Since you mentioned larger towns and cities, I must assume you're focusing on people other than families living together in single dwellings. Examples would be schools, hotels and construction crews. If anything, the skewing you described could make the number of slaveholding families appear fewer than they actually were. For example, hotel managers and teachers would not be more likely to own slaves than other adults. Also, visitors and students who came from slaveholding families didn't always take slaves along with them. More often than not, those people would be mistakenly counted as non-slaveholders.
Back before the advent of the internet, I spent three years working with the 1860 census of Barbour County AL. Barbour was favorable for study because it is typical of most Alabama counties, larger towns incuded Eufaula and Clayton. During this time I used the census to match members of households to companies recruited in and around Barbour County.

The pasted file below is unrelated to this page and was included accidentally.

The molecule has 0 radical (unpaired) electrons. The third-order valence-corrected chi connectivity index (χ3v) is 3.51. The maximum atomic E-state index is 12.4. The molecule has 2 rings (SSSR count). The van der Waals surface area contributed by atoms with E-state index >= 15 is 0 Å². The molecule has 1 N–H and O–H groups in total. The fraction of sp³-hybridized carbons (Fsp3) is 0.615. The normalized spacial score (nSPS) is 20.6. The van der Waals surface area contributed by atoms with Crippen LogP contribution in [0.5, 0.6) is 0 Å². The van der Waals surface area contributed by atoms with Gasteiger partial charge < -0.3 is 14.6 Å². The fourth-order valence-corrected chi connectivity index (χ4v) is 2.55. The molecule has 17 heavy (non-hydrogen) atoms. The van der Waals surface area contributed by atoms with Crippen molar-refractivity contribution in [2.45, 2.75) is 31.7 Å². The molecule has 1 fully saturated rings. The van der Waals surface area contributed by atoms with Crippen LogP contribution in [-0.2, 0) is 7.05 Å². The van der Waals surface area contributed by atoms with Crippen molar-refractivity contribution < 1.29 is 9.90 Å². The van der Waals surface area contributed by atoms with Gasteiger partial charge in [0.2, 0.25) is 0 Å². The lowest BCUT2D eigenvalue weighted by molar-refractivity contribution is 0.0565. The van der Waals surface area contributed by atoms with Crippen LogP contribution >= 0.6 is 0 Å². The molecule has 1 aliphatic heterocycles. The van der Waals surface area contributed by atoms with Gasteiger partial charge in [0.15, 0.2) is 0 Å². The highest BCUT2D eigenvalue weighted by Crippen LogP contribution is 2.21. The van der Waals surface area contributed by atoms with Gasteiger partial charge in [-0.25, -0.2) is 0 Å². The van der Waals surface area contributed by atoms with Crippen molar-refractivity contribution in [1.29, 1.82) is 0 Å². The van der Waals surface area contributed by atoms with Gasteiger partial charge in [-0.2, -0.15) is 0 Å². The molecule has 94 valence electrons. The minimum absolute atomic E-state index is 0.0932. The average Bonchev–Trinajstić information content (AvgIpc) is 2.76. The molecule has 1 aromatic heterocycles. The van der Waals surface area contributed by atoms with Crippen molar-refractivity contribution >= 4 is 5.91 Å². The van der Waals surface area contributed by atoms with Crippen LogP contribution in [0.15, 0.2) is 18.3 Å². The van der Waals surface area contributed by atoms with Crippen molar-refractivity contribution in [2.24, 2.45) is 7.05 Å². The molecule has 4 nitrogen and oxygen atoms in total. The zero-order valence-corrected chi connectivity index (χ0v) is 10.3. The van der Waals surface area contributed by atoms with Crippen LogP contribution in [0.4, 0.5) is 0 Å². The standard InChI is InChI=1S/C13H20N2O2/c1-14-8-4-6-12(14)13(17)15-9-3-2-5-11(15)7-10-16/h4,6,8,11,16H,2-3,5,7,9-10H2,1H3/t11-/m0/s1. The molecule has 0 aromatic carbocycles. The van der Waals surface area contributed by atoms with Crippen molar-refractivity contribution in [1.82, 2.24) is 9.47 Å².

In many cases older sons who had married still lived close by their parents. Living separately, they would be reported as individual households. If the parents owned slaves but the sons did not, only one household would have been noted as slaveholding. Can we be certain that slaves owned by the parents didn't work on land owned by adult sons? I think not, but that's the normal rule used.